Despite believing that the death penalty is flawed, as is the justice system that accounts for inmates on death row, I have found the announcement that Idaho will execute Paul Ezra Rhoades challenging. I find it challenging not because I believe he should be put to death for his crimes, but because I thought about how it reflects on me that I don't. Why do I say this? A personal connection.
Paul Ezra Rhoades was convicted in Idaho of three murders, though all told he is believed to have murdered at least six people. One of the three murders he was convicted of in Idaho was the sister of a family friend. I know what her death did to her family. I have seen the cost, the pain and the anger. However, knowing what I do, I cannot fathom any amount of closure or relief coming from the state executing Rhoades. It will not bring back his victims and it will not make what he did any less evil. If the law enforcement officials who brought Rhoades to justice will not find any satisfaction in his execution, what satisfaction can the state find in their killing him?
Unfortunately, in my life I have known the families of two victims of horrific murders. The murderer of the first victim was convicted and sentenced to death, but died on death row before the state could execute him. Why I say I have been challenged by how it reflects on me that I don't believe Rhoades should be executed is because I have thankfully never before been in the position to question how my opposition to the death penalty meshed with knowing the pain, loss and anger of someone whose loved one was taken by someone who is actually about to be executed. My personal connection in this case has only solidified my belief that the death penalty serves no reasonable purpose. It brings no closure. It deters no crime. It kills the guilty and occasionally the innocent. Is that a trade we are willing to make? I'm not. It solves no problem that lifetime incarceration can't. It sanctions the act of vengeance without returning the innocence that was lost in the commission of the crime itself. The cost is just too high.
When Paul Ezra Rhoades is put to death on November 18th, nothing will have changed for the families of his victims and his death will eliminate no major burden for the state of Idaho. He will simply be the fourteenth inmate executed in Idaho since statehood and one less person on Idaho's death row.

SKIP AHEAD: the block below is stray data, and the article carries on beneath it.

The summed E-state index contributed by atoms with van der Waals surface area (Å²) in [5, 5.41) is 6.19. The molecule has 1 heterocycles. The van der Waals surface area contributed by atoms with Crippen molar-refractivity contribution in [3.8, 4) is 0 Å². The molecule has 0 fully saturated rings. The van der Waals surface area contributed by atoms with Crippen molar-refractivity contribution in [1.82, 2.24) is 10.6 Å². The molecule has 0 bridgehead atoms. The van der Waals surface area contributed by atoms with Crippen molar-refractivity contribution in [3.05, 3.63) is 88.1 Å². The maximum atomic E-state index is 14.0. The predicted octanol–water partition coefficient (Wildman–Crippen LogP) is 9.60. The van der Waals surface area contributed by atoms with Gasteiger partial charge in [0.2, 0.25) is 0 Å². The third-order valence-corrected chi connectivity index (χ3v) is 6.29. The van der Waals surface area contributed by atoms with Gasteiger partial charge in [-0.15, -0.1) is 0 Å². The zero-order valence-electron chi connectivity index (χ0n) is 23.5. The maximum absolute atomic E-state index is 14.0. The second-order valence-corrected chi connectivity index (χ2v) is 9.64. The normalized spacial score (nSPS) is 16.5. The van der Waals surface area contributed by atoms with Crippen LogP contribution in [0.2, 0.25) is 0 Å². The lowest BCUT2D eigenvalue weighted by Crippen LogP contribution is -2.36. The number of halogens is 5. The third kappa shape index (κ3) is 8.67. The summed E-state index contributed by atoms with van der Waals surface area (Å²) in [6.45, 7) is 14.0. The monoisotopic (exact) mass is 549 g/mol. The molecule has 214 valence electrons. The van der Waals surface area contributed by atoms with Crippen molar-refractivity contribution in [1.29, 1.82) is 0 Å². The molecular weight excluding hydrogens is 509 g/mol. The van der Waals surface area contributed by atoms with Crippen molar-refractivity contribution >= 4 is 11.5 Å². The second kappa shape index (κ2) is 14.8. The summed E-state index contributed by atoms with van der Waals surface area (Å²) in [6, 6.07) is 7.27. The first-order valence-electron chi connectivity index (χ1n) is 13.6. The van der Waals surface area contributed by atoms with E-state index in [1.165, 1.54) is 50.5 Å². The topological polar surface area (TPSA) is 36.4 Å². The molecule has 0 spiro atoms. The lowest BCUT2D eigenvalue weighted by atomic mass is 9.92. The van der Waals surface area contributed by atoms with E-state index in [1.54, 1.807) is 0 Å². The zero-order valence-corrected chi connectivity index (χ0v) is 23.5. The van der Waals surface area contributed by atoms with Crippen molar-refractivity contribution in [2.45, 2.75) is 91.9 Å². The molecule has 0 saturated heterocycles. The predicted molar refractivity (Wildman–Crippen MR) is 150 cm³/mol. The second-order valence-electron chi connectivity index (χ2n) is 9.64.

Monday, October 17, 2011
The trailer for J. Edgar is very intriguing. Written by Dustin Lance Black, writer of Milk, and directed by the brilliant Clint Eastwood, it could be a major contender come awards season. One thing is certain, the film tagline--"The Most Powerful Man in the World"--isn't far off. J. Edgar hits theaters next month.
Saturday, October 15, 2011
- "Idaho Journalists Expose Bryan Fischer in National SPLC Report"/Jody May-Chang, As I See It...
- "Labrador pushes bill aimed at helping foreign grads, high-tech employers" [But opposes the DREAM Act...]/Kevin Richert, Idaho Statesman
- "Martin Luther King's legacy for today"/Martin Luther King III, WaPo
- "Leading Idaho Republican Party official helped a firm now banned from doing business with the state"/Dan Popkey, Idaho Statesman
- "The Gift of Glib"/Gail Collins, New York Times
- "The Curse of The Lucchino" and "Theo? Your Bus Is Here!"/Keith Olbermann, Baseball Nerd (MLB.com)
- "Redistricting Panel Unanimously Approves a Map"/Sisyphus, 43rd State Blues
- "Portraits of Protest"/Martin Schoeller, The New Yorker
- "Fister able to pitch more aggressively with Tigers"/Greg Johns, Mariners Musings (MLB.com)
Friday, October 14, 2011
Monday, October 10, 2011
Why would I want a blue elephant figurine emblazened with "G.O.P."? This is why:
Yes, this figurine originated in one of Herman Welker's two campaigns for the United States Senate. Welker, as those of you familiar with Idaho history may remember, served in the U.S. Senate for one term before being defeated by Frank Church. Welker is also responsibile for something else important in Idaho history--he recommended a young Harmon Killebrew to then-owner of the Washington Senators Clark Griffith who sent a scout out to Idaho and the rest is baseball history.
A big thanks to the friend who spotted it and knew exactly who Welker was and that I would value this piece of Idaho history.
Saturday, October 8, 2011
No-longer-Idaho's-problem & AFA wingnut Bryan Fischer said at the Values Voter Summit that by singing "God Bless America" during the 7th inning stretch of Major League Baseball games, another terrorist attack like 9/11 has been prevented. Seriously. That's exactly what he said. From saying Mitt Romney is not qualified to be president because he's weak on the issue of marriage to saying baseball's 7th inning stretch is keeping us safe from terrorist attacks...and all in less than a week! Mississippi, he's your problem now.
Saturday, October 1, 2011
If, as I suggested in a previous column, tolerance consists in restraining the desire to “act out” one’s disapproval of others’ behaviors or beliefs, the question then becomes: what degree of restraint is required? If total restraint is exercised, there will be no behavioral manifestations of disapproval whatsoever, including speech. No doubt there are circumstances under which this degree of inhibition, whether theoretically necessary or not, is the wisest course of action. If, for example, I am convinced that my daughter-in-law is raising my grandchildren to be savages, silence may be the best way for me to practice tolerance.